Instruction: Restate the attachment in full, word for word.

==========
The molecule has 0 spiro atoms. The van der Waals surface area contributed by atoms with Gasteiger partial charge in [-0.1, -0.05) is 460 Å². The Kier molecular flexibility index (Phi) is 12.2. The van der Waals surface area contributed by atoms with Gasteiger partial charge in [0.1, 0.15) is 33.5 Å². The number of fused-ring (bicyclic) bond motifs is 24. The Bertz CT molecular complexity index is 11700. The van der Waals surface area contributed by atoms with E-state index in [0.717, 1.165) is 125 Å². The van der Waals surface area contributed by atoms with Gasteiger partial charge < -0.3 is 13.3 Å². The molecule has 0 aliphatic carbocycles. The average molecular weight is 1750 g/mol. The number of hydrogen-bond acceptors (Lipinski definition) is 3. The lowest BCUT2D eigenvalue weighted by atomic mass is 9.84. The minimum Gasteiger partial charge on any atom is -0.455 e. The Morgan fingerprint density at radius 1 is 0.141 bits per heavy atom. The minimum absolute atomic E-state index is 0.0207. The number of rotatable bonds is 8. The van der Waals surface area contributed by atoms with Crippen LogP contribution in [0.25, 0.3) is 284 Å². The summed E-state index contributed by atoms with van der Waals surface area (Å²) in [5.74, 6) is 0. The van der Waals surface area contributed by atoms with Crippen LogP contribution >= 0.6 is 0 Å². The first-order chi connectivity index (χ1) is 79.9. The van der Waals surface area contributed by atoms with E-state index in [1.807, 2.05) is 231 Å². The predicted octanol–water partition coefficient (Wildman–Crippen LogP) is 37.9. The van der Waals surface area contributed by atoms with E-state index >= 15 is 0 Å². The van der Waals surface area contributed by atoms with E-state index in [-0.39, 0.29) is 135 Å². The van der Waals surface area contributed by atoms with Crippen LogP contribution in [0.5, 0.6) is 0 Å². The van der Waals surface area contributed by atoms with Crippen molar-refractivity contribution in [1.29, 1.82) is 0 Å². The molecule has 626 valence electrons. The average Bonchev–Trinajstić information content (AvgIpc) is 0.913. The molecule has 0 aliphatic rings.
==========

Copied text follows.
The molecule has 0 spiro atoms. The van der Waals surface area contributed by atoms with Gasteiger partial charge in [-0.1, -0.05) is 460 Å². The Kier molecular flexibility index (Phi) is 12.2. The van der Waals surface area contributed by atoms with Gasteiger partial charge in [0.1, 0.15) is 33.5 Å². The number of fused-ring (bicyclic) bond motifs is 24. The Bertz CT molecular complexity index is 11700. The van der Waals surface area contributed by atoms with E-state index in [0.717, 1.165) is 125 Å². The van der Waals surface area contributed by atoms with Gasteiger partial charge < -0.3 is 13.3 Å². The molecule has 0 aliphatic carbocycles. The average molecular weight is 1750 g/mol. The number of hydrogen-bond acceptors (Lipinski definition) is 3. The lowest BCUT2D eigenvalue weighted by atomic mass is 9.84. The minimum Gasteiger partial charge on any atom is -0.455 e. The Morgan fingerprint density at radius 1 is 0.141 bits per heavy atom. The minimum absolute atomic E-state index is 0.0207. The number of rotatable bonds is 8. The van der Waals surface area contributed by atoms with Crippen LogP contribution in [0.25, 0.3) is 284 Å². The summed E-state index contributed by atoms with van der Waals surface area (Å²) in [5.74, 6) is 0. The van der Waals surface area contributed by atoms with Crippen LogP contribution >= 0.6 is 0 Å². The first-order chi connectivity index (χ1) is 79.9. The van der Waals surface area contributed by atoms with E-state index in [1.807, 2.05) is 231 Å². The predicted octanol–water partition coefficient (Wildman–Crippen LogP) is 37.9. The van der Waals surface area contributed by atoms with E-state index >= 15 is 0 Å². The van der Waals surface area contributed by atoms with E-state index in [-0.39, 0.29) is 135 Å². The van der Waals surface area contributed by atoms with Crippen LogP contribution in [0.5, 0.6) is 0 Å². The van der Waals surface area contributed by atoms with Crippen molar-refractivity contribution in [1.29, 1.82) is 0 Å². The molecule has 626 valence electrons. The average Bonchev–Trinajstić information content (AvgIpc) is 0.913. The molecule has 0 aliphatic rings.